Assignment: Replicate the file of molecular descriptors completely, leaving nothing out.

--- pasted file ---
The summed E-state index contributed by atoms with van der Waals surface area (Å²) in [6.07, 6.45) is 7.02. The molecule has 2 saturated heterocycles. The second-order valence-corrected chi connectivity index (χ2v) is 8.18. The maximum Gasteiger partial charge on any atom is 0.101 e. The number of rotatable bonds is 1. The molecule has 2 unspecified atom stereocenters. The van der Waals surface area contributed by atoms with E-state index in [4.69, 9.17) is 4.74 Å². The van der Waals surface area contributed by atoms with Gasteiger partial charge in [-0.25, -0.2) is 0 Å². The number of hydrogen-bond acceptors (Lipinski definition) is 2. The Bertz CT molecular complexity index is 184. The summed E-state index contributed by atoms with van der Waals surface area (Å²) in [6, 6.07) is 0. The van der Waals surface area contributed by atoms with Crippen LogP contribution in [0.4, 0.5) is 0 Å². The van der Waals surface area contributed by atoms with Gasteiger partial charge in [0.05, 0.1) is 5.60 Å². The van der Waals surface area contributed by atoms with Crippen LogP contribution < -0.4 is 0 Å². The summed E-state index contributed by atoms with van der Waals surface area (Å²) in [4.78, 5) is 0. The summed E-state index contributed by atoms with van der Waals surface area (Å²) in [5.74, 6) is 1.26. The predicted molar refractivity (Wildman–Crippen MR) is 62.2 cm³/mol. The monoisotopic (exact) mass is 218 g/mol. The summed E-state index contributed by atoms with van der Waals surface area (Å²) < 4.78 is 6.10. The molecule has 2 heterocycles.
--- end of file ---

The summed E-state index contributed by atoms with van der Waals surface area (Å²) in [6.07, 6.45) is 7.02. The molecule has 2 saturated heterocycles. The second-order valence-corrected chi connectivity index (χ2v) is 8.18. The maximum Gasteiger partial charge on any atom is 0.101 e. The number of rotatable bonds is 1. The molecule has 2 unspecified atom stereocenters. The van der Waals surface area contributed by atoms with E-state index in [4.69, 9.17) is 4.74 Å². The van der Waals surface area contributed by atoms with Gasteiger partial charge in [-0.25, -0.2) is 0 Å². The number of hydrogen-bond acceptors (Lipinski definition) is 2. The Bertz CT molecular complexity index is 184. The summed E-state index contributed by atoms with van der Waals surface area (Å²) in [6, 6.07) is 0. The van der Waals surface area contributed by atoms with Crippen LogP contribution in [0.4, 0.5) is 0 Å². The van der Waals surface area contributed by atoms with Gasteiger partial charge in [0.05, 0.1) is 5.60 Å². The van der Waals surface area contributed by atoms with Crippen LogP contribution < -0.4 is 0 Å². The summed E-state index contributed by atoms with van der Waals surface area (Å²) in [4.78, 5) is 0. The summed E-state index contributed by atoms with van der Waals surface area (Å²) in [5.74, 6) is 1.26. The predicted molar refractivity (Wildman–Crippen MR) is 62.2 cm³/mol. The monoisotopic (exact) mass is 218 g/mol. The summed E-state index contributed by atoms with van der Waals surface area (Å²) < 4.78 is 6.10. The molecule has 2 heterocycles.